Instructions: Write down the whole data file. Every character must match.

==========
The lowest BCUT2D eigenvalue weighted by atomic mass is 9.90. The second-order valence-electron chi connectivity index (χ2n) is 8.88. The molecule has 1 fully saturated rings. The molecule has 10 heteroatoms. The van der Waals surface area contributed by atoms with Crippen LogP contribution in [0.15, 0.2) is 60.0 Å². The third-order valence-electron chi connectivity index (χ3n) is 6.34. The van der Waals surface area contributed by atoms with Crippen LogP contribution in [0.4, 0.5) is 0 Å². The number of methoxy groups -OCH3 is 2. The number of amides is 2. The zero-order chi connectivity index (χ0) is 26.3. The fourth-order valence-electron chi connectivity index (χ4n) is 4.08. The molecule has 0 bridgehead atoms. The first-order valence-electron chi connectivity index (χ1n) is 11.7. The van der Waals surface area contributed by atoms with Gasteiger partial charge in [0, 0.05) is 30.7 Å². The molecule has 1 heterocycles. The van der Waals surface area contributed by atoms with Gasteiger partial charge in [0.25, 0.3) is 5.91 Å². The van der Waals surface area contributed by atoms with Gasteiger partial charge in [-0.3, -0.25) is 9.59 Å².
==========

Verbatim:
The lowest BCUT2D eigenvalue weighted by atomic mass is 9.90. The second-order valence-electron chi connectivity index (χ2n) is 8.88. The molecule has 1 fully saturated rings. The molecule has 10 heteroatoms. The van der Waals surface area contributed by atoms with Crippen LogP contribution in [0.15, 0.2) is 60.0 Å². The third-order valence-electron chi connectivity index (χ3n) is 6.34. The van der Waals surface area contributed by atoms with Crippen LogP contribution in [0.4, 0.5) is 0 Å². The number of methoxy groups -OCH3 is 2. The number of amides is 2. The zero-order chi connectivity index (χ0) is 26.3. The fourth-order valence-electron chi connectivity index (χ4n) is 4.08. The molecule has 0 bridgehead atoms. The first-order valence-electron chi connectivity index (χ1n) is 11.7. The van der Waals surface area contributed by atoms with Gasteiger partial charge in [0, 0.05) is 30.7 Å². The molecule has 1 heterocycles. The van der Waals surface area contributed by atoms with Gasteiger partial charge in [0.25, 0.3) is 5.91 Å². The van der Waals surface area contributed by atoms with Gasteiger partial charge in [-0.3, -0.25) is 9.59 Å².